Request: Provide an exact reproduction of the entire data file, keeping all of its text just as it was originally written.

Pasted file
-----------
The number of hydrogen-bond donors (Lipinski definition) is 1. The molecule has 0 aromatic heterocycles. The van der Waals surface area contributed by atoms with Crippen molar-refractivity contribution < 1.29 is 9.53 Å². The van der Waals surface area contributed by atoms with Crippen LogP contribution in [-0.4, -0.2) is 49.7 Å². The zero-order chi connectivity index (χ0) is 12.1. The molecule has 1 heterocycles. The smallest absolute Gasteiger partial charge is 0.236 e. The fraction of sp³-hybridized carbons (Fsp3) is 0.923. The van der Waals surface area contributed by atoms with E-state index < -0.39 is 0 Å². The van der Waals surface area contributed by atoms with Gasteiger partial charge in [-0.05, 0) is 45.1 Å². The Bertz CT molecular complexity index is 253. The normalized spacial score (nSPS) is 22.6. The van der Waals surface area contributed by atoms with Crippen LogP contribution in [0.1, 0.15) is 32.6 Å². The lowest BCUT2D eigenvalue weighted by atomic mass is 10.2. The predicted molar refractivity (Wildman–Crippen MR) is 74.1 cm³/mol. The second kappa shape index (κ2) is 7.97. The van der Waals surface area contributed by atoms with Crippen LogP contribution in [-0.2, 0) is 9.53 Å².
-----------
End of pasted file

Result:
The number of hydrogen-bond donors (Lipinski definition) is 1. The molecule has 0 aromatic heterocycles. The van der Waals surface area contributed by atoms with Crippen molar-refractivity contribution < 1.29 is 9.53 Å². The van der Waals surface area contributed by atoms with Crippen LogP contribution in [-0.4, -0.2) is 49.7 Å². The zero-order chi connectivity index (χ0) is 12.1. The molecule has 1 heterocycles. The smallest absolute Gasteiger partial charge is 0.236 e. The fraction of sp³-hybridized carbons (Fsp3) is 0.923. The van der Waals surface area contributed by atoms with E-state index < -0.39 is 0 Å². The van der Waals surface area contributed by atoms with Gasteiger partial charge in [-0.05, 0) is 45.1 Å². The Bertz CT molecular complexity index is 253. The normalized spacial score (nSPS) is 22.6. The van der Waals surface area contributed by atoms with Crippen LogP contribution in [0.1, 0.15) is 32.6 Å². The lowest BCUT2D eigenvalue weighted by atomic mass is 10.2. The predicted molar refractivity (Wildman–Crippen MR) is 74.1 cm³/mol. The second kappa shape index (κ2) is 7.97. The van der Waals surface area contributed by atoms with Crippen LogP contribution in [-0.2, 0) is 9.53 Å².